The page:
a petition to the Service requesting the Secretary to suspend imports 
of African grey parrots from Cote d'Ivoire, Togo, and Benin to the 
United States.
    On April 15, 1993, the Service received a letter from the CITES 
Secretariat in Switzerland noting that a CITES report (Dandliker, 1992) 
on the African grey parrot in Ghana indicates that the majority of the 
specimens that are exported from Cote d'Ivoire are in reality smuggled 
into Cote d'Ivoire from Ghana and other countries. The letter further 
noted that the Secretariat had corresponded with the Government of Cote 
d'Ivoire, expressed its concerns that large number of birds may have 
been smuggled from Ghana, and recommended that Cote d'Ivoire stop 
exports of African grey parrots until populations could be surveyed.
    At the eighth meeting of the CITES Conference of the Parties in 
Kyoto, Japan, Resolution Conf. 8.9 was adopted. The Resolution, 
entitled ``The Trade in Wild-Caught Animal Specimens,'' established a 
process whereby the CITES Animals Committee would communicate primary 
and secondary recommendations to CITES Parties regarding species that 
had been identified as high-priority species. The African grey parrot 
is such a species. The resolution established a process whereby the 
CITES Secretariat would assess whether a Party had implemented specific 
recommendations; any failure to so demonstrate would be brought to the 
attention of the CITES Standing Committee. The Secretariat sent 
recommendations from the Animals Committee to several CITES Parties in 
June 1992; those that did not reply were sent reminders in October 1992 
and January 1993. Based on the report of the Secretariat to the March 
1993 meeting of the CITES Standing Committee in Washington, DC, the 
Standing Committee unanimously recommended to all Parties that imports 
be suspended for a number of species, including the African grey parrot 
from Guinea.
    On April 20, 1993, the CITES Secretariat issued Notification to the 
Parties No. 737, which notified the Parties of the Standing Committee's 
recommendation to suspend imports of Psittacus erithacus from Guinea.
    On May 7, 1993, the CITES Secretariat issued Notification to the 
Parties No. 746, which ``strongly recommended'' that Parties ``not 
accept any comparable documentation from Cote d'Ivoire for trade in 
specimens of African grey parrots (P. erithacus), including the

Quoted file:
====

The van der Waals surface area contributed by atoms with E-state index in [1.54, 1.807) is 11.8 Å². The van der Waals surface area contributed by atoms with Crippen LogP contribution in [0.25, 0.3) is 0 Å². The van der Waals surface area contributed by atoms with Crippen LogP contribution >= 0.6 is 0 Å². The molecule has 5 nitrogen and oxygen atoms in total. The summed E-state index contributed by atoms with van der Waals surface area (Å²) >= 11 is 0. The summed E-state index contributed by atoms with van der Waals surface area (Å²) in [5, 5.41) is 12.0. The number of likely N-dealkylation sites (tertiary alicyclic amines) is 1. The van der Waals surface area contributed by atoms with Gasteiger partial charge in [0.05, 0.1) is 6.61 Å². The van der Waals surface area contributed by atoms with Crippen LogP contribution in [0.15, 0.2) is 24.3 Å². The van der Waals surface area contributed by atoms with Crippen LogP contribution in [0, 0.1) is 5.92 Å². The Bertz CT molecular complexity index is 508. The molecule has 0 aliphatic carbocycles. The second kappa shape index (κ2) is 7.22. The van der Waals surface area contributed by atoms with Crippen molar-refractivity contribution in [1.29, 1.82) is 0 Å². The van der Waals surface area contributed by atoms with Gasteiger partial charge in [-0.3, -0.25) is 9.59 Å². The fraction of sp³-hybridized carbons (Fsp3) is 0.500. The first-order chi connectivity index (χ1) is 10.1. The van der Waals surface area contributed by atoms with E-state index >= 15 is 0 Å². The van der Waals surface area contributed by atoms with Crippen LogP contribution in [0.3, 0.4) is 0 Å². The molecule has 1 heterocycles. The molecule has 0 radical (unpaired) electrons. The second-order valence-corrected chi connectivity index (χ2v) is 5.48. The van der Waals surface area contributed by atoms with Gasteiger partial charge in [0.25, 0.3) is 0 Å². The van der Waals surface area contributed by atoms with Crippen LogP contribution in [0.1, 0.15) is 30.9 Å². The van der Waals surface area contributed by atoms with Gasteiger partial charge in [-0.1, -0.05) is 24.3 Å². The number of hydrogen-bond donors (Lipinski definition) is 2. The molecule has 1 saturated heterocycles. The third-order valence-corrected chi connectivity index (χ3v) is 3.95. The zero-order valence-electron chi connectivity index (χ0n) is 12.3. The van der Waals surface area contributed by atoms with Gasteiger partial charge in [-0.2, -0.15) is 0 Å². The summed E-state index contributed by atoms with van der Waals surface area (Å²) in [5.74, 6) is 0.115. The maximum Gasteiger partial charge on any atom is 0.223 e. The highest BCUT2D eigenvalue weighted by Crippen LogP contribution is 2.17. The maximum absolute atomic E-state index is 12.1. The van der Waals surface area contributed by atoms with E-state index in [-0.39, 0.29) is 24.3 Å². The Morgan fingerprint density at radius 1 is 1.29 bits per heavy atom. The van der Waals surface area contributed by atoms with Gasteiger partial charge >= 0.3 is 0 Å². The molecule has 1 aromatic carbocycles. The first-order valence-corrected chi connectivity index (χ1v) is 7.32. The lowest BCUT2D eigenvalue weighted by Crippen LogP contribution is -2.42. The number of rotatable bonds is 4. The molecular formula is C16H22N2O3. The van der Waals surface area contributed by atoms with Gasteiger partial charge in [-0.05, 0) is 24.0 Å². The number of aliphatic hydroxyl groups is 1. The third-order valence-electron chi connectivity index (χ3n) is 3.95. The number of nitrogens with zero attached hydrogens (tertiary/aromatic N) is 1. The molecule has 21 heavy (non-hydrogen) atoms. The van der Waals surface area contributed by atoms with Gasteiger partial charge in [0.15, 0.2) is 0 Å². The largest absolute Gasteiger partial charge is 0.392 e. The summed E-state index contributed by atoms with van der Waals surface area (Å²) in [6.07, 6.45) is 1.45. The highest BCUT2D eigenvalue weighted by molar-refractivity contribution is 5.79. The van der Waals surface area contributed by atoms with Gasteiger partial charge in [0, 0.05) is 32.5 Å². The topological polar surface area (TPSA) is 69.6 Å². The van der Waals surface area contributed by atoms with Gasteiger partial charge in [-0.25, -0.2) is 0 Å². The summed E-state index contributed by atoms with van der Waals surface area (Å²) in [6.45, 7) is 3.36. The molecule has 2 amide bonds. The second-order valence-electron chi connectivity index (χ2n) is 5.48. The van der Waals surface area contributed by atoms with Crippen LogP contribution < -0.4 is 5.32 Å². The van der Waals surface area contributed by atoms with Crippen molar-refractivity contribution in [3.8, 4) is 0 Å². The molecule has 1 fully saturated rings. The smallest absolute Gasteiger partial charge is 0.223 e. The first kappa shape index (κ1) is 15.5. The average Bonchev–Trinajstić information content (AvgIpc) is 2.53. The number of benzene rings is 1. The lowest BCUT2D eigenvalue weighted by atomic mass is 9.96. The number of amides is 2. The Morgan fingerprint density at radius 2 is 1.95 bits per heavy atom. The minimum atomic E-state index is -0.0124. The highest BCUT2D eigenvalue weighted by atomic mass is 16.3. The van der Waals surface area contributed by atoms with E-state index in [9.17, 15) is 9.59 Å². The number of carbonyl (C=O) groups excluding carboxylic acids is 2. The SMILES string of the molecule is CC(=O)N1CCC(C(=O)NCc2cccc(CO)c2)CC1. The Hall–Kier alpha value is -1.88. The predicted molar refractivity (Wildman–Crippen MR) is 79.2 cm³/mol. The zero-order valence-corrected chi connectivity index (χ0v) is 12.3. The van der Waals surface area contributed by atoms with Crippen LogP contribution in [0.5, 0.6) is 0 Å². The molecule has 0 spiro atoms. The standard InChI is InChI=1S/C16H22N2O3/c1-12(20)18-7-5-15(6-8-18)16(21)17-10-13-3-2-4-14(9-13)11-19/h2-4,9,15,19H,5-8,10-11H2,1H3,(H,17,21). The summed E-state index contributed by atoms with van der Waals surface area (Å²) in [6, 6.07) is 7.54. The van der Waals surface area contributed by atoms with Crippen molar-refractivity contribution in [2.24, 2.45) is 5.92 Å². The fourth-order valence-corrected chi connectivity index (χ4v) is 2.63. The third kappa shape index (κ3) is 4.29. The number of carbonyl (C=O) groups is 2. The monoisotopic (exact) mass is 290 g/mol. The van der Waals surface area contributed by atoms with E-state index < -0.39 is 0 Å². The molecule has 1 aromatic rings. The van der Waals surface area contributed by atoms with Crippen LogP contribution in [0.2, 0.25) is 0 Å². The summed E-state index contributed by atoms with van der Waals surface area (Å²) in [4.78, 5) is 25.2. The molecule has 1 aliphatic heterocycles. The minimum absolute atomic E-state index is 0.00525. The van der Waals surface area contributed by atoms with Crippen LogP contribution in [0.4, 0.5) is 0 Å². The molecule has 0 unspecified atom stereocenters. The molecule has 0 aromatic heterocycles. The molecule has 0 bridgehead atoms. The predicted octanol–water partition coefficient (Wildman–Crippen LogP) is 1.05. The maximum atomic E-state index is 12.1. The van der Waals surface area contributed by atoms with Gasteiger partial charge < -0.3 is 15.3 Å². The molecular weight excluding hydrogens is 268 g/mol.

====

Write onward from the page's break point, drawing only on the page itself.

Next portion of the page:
subspecies P. e. erithacus and P. e. timneh.'' This recommendation 
remains in effect until the CITES Secretariat is satisfied that the 
government of Cote d'Ivoire has ``completed surveys on its wild 
populations of African grey parrots and based on those surveys, 
establishes a management plan for sustainable international trade; and 
has taken appropriate measures to prevent the illegal import of grey 
parrots from other countries, and to ensure that shipments of grey 
parrots that are exported from Cote d'Ivoire do not include birds that 
have been imported illegally.'' The Notification notes that a CITES 
report on the grey parrot in Ghana indicates that the majority of P. 
erithacus exported from Cote D'Ivoire are birds that are smuggled from 
Ghana and other countries.
    On August 25, 1993, the Service published a notice in the Federal 
Register (58 FR 44847) of receipt of the petition to suspend the import 
of African grey parrots from Cote d'Ivoire, Togo, and Benin to the 
United States under the Wild Bird Conservation Act of 1992 (WBCA). That 
notice proposed suspension of imports of African grey parrots from 
those countries and Guinea, and invited public comments.
    On October 23, 1993, the importation of African grey parrots as 
well as all other CITES-listed bird species (with some exceptions) are 
prohibited, as provided by the WBCA, except as allowed pursuant to 
regulations which the Service has promulgated under the WBCA (see 58 FR 
60524). The Service notes however that it is required under the WBCA to 
issue and publish in the Federal Register a final action on the 
petition, by not later than 90 days after the end of the period for 
public comment. Since the statutorily mandated moratorium makes such a 
final action moot, and any action to suspend imports of African grey